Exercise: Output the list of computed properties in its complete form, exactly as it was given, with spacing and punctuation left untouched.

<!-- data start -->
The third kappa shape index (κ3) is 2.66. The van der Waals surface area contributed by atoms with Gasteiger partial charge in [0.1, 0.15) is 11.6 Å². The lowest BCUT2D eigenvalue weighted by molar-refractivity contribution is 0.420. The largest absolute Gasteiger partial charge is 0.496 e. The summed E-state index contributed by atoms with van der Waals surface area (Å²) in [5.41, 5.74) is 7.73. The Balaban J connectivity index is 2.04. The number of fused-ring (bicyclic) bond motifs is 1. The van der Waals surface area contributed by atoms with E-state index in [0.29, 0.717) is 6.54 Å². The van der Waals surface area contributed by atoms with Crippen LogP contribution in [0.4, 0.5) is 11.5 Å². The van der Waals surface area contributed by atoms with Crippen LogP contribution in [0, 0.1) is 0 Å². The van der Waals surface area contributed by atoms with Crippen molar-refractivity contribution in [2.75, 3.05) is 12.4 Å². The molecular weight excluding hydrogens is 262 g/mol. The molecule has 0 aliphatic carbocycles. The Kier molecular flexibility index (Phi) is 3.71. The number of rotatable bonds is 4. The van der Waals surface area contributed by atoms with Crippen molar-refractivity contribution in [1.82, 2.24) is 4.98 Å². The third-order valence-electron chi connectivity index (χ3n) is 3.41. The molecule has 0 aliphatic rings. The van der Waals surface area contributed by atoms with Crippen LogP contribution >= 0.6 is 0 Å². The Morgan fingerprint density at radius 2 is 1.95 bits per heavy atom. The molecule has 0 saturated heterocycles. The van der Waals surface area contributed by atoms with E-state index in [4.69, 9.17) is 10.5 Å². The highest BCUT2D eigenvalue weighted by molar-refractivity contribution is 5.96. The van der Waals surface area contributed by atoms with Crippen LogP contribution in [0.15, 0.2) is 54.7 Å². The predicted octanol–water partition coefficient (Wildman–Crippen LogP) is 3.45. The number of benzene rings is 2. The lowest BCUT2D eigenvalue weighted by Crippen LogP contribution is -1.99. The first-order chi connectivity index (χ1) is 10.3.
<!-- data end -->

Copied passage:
The third kappa shape index (κ3) is 2.66. The van der Waals surface area contributed by atoms with Gasteiger partial charge in [0.1, 0.15) is 11.6 Å². The lowest BCUT2D eigenvalue weighted by molar-refractivity contribution is 0.420. The largest absolute Gasteiger partial charge is 0.496 e. The summed E-state index contributed by atoms with van der Waals surface area (Å²) in [5.41, 5.74) is 7.73. The Balaban J connectivity index is 2.04. The number of fused-ring (bicyclic) bond motifs is 1. The van der Waals surface area contributed by atoms with E-state index in [0.29, 0.717) is 6.54 Å². The van der Waals surface area contributed by atoms with Crippen LogP contribution in [0.4, 0.5) is 11.5 Å². The van der Waals surface area contributed by atoms with Crippen LogP contribution in [0, 0.1) is 0 Å². The van der Waals surface area contributed by atoms with Crippen molar-refractivity contribution in [2.75, 3.05) is 12.4 Å². The molecular weight excluding hydrogens is 262 g/mol. The molecule has 0 aliphatic carbocycles. The Kier molecular flexibility index (Phi) is 3.71. The number of rotatable bonds is 4. The van der Waals surface area contributed by atoms with Crippen molar-refractivity contribution in [1.82, 2.24) is 4.98 Å². The third-order valence-electron chi connectivity index (χ3n) is 3.41. The molecule has 0 aliphatic rings. The van der Waals surface area contributed by atoms with Crippen LogP contribution >= 0.6 is 0 Å². The Morgan fingerprint density at radius 2 is 1.95 bits per heavy atom. The molecule has 0 saturated heterocycles. The van der Waals surface area contributed by atoms with E-state index in [4.69, 9.17) is 10.5 Å². The highest BCUT2D eigenvalue weighted by molar-refractivity contribution is 5.96. The van der Waals surface area contributed by atoms with Crippen LogP contribution in [0.15, 0.2) is 54.7 Å². The predicted octanol–water partition coefficient (Wildman–Crippen LogP) is 3.45. The number of benzene rings is 2. The lowest BCUT2D eigenvalue weighted by Crippen LogP contribution is -1.99. The first-order chi connectivity index (χ1) is 10.3.